Photo and Imaging Prospects: Big Negatives
By Richard Stice, CFA
Many industries have suffered from the economic slowdown, but the photography and imaging sector has been hit particularly hard. Corporations have become much more cautious with respect to the allocation of their IT budgets, and only those areas of technology deemed most critical are being fully funded. More specifically, spending on items related to data storage and replication has become a primary focus, while expenditures for products such as copiers and printers are being put off until the budding economic recovery picks up steam.
On the consumer side, many people have cut back on their vacation travel because of heightened delays and safety concerns following September 11, which means fewer camera and film purchases for holiday snapshots. Furthermore, corporate layoffs have been on the rise, which has dampened consumers' confidence and spending on photography products.
The photography and imaging sector also has been hurt by a strong U.S. dollar, which has hindered overseas sales. S&P's outlook for this sector continues to be negative, considering the lack of a catalyst to propel it out of this quagmire in the near term. As a result, S&P recently downgraded two stocks in this sector: Eastman Kodak (EK ) and Electronics For Imaging (EFII ).
MISSING THE DIGITAL WAVE.
Eastman Kodak is once again attempting to streamline its operations. In November, 2001, Kodak implemented a new business strategy to position itself for profitable long-term growth. The goal is to allow business units to become more cohesive, while enabling resources to flow to the product groups with the best opportunities for profitable growth. This move comes on the heels of other restructuring initiatives undertaken in 2001 related to asset writedowns and headcount reductions.
Kodak's recent actions show that it has been facing an increasingly challenging photography market. The economic climate has severely hindered product demand, causing total revenues to fall in each of the last two years. Moreover, the company's latest outlook indicates that further sales declines are possible in 2002.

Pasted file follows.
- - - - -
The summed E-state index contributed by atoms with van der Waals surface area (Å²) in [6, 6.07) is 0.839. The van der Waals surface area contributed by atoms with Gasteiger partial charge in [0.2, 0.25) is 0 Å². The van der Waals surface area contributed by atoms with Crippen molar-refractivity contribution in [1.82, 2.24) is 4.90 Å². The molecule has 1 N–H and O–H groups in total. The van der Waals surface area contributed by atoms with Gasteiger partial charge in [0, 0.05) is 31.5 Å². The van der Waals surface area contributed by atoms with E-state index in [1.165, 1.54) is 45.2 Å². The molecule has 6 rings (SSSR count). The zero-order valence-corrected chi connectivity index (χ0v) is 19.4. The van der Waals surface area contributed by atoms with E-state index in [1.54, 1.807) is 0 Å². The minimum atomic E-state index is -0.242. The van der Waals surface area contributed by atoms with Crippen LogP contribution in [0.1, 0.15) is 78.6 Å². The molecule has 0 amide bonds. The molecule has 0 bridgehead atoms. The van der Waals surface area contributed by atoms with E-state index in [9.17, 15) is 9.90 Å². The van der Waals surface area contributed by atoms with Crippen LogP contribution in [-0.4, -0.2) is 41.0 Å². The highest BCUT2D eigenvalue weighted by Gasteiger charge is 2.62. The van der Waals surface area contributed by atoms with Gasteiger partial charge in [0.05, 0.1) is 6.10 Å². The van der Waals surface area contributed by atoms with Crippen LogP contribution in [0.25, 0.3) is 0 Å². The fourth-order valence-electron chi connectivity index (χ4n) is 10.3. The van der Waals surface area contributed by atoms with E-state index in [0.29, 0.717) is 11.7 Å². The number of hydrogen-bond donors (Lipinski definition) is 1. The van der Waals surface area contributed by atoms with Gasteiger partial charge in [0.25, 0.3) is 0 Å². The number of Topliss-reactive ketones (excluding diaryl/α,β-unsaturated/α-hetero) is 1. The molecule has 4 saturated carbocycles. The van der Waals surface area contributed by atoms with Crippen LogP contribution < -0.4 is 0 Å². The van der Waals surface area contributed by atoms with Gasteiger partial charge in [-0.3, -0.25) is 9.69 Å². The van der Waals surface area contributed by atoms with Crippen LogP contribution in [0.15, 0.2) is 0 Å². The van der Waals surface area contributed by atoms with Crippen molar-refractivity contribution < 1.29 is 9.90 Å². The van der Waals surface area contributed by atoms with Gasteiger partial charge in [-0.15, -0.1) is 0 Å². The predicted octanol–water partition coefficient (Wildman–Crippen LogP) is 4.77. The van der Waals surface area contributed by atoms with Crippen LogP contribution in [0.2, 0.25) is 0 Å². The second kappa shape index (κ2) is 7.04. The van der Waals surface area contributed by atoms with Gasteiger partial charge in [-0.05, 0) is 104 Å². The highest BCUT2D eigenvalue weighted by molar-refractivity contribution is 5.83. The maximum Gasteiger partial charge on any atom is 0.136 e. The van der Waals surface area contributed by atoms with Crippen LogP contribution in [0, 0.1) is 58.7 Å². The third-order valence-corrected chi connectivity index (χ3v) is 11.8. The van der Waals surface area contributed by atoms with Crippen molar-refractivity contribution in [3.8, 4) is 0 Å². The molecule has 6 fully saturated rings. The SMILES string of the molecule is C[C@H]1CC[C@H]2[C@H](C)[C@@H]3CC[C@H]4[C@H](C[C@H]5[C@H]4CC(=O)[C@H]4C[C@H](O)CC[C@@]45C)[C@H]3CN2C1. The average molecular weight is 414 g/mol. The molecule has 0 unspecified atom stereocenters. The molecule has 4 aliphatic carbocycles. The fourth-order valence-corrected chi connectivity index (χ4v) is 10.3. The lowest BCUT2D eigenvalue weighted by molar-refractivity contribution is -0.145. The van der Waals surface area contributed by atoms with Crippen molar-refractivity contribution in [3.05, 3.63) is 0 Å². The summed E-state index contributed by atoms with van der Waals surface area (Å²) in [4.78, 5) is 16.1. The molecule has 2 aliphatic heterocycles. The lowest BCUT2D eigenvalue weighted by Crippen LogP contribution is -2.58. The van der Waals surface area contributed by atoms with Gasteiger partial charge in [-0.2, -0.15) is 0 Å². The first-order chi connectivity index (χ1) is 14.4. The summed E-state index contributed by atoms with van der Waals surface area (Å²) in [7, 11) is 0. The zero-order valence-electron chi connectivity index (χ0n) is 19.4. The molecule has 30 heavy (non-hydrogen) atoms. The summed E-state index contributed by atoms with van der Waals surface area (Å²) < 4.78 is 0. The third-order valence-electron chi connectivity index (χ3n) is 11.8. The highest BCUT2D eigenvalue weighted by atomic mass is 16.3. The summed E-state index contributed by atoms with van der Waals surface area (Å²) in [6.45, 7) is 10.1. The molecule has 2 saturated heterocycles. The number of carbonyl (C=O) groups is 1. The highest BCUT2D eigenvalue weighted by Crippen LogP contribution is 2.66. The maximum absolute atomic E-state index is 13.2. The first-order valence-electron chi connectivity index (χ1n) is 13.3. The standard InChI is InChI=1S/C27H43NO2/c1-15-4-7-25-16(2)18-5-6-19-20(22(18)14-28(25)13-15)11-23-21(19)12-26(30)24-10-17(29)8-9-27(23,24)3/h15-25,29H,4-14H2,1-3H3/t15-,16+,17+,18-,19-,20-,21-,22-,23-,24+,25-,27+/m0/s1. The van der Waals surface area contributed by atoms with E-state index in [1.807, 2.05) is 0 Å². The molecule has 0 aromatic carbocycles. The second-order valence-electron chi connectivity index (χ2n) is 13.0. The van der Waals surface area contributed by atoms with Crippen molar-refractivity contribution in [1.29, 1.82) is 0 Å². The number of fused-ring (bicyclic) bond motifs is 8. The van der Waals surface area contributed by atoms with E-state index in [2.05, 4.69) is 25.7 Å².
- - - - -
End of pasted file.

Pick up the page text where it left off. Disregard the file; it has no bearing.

Kodak's problems are not solely due to the economic recession, however. The company has been slow to react to the growing shift toward digital photography. In fact, Kodak now predicts that its digital unit will not become profitable until at least 2003. Compounding this delay is the likelihood that digital photography will soon begin to cannibalize the sale of traditional film and processing services, areas that Kodak depends on for the bulk of its revenues.
Kodak is also facing challenges in its traditional product lines since competitors have gained market share through price cutting, which has resulted in shrinking margins. Finally, an additional layer of uncertainty surfaced in January, 2002, with the abrupt resignation of the company's president and chief operating officer after less than a year on the job.
As a result of its troubles, the company's shares have fallen over 20% in the last year. Although Kodak reaffirmed on Mar. 14 its full-year earnings-per-share range of $2.00 to $2.60, S&P believes its turnaround assumptions are too aggressive, and that the company may lower its outlook in coming quarters. Given the ongoing risks and ambiguity surrounding the company, S&P has placed a 1-STAR ranking -- a sell recommendation -- on the shares and would advise investors to look elsewhere for profitable opportunities.
Electronics for Imaging offers hardware and software products that enable users to produce color documents quickly and cost-effectively. The company developed its Fiery Color Server to optimize color printing on networks. Variations of the Fiery Color Server have also been introduced, with more than 100,000 units installed worldwide. Products are sold through distribution partnerships with top-tier color-copier makers, including Canon, Epson, Sharp, Toshiba, and Xerox.
Electronics for Imaging shares are well below their high of $69, as the challenging economic conditions have significantly reduced demand in the printer market. Moreover, visibility remains poor, with little if any indication as to when a meaningful turnaround may begin.
In addition to the macroeconomic factors, S&P is concerned with the company's lack of a diversified revenue base. In 2000, only three customers accounted for 70% of total revenues. From a valuation standpoint, the shares trade at roughly 43 times S&P's 2002 EPS estimate of $0.40, which represents a premium on its peer group, the broader market, and its historical average. Given these factors, S&P recently lowered its ranking on Electronics for Imaging to 2-STARS, or avoid, the expectation being that it will underperform the broader market over the next 6 months to a year.
Analyst Stice follows photography and imaging stocks for Standard & Poor's